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No. of Recommendations: 8
Sanderson Farms has two problems: 1) it is a price-taker in terms of revenues and 2) it is a price-taker in terms of COGS (grain prices, principally). So, no competitive moat.

Still, there is money to be made at the right price...as is true of all stocks.

If I were actively studying this company, I would take TTM sales and multiply by normalized gross profits margin. To normalize the gross profit margin, take the average over the last, say, 7 years and divide by 7. Then plug in current fixed expenses. If the chicken-producer is cheap based on normalized earnings, then maybe you have something.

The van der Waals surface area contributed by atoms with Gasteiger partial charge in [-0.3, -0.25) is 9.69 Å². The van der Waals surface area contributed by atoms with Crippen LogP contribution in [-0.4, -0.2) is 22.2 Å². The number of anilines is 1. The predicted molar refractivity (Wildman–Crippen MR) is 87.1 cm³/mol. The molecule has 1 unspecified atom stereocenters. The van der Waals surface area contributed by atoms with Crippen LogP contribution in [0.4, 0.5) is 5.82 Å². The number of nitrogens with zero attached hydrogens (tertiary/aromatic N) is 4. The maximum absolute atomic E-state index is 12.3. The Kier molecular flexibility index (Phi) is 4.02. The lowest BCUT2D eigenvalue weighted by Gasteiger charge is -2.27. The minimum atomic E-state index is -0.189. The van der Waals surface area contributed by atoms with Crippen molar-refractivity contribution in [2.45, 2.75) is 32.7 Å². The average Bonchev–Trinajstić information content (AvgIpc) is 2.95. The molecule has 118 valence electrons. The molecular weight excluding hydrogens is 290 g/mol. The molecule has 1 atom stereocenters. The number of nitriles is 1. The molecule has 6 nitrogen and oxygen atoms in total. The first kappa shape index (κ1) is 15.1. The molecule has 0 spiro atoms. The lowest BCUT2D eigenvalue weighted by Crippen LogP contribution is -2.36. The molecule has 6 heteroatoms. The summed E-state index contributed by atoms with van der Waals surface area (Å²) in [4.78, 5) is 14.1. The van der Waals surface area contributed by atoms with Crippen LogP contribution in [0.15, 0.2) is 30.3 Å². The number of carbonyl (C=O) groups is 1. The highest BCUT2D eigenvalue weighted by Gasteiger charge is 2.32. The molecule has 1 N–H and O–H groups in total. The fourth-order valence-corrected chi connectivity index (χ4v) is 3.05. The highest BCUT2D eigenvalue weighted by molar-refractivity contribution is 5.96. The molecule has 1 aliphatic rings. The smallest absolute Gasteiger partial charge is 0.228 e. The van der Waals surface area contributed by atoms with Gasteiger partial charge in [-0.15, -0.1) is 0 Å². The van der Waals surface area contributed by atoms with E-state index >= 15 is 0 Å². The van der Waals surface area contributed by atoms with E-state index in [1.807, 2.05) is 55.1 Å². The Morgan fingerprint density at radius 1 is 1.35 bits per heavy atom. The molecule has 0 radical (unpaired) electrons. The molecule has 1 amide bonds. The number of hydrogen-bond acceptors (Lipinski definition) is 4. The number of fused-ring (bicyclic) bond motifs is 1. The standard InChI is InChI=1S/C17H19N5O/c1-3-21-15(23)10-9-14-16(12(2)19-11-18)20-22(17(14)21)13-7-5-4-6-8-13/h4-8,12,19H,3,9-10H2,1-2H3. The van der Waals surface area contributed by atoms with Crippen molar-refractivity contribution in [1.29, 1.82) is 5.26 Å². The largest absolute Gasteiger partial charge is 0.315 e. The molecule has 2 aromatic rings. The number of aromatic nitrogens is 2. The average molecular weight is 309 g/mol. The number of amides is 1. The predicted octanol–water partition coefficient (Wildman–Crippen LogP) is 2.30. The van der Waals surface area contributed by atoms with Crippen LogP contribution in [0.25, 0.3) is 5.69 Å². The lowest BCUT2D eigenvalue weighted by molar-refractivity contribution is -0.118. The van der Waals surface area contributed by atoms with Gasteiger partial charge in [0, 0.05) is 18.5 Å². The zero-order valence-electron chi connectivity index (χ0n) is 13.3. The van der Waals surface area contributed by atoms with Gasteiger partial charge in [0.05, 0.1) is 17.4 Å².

Another approach is to divide Sanderson's enterprise value by the third-best earnings from the last decade. Again, a low EV/price ratio is desirable. I got this idea from John Dorfman, who writes a good column for Bloomberg.

I have owned Sanderson before, but am just watching it now. In addition to having a cheap value, I would also want to identify a catalyst and see meaningful insider buying before getting back in.


Hewitt
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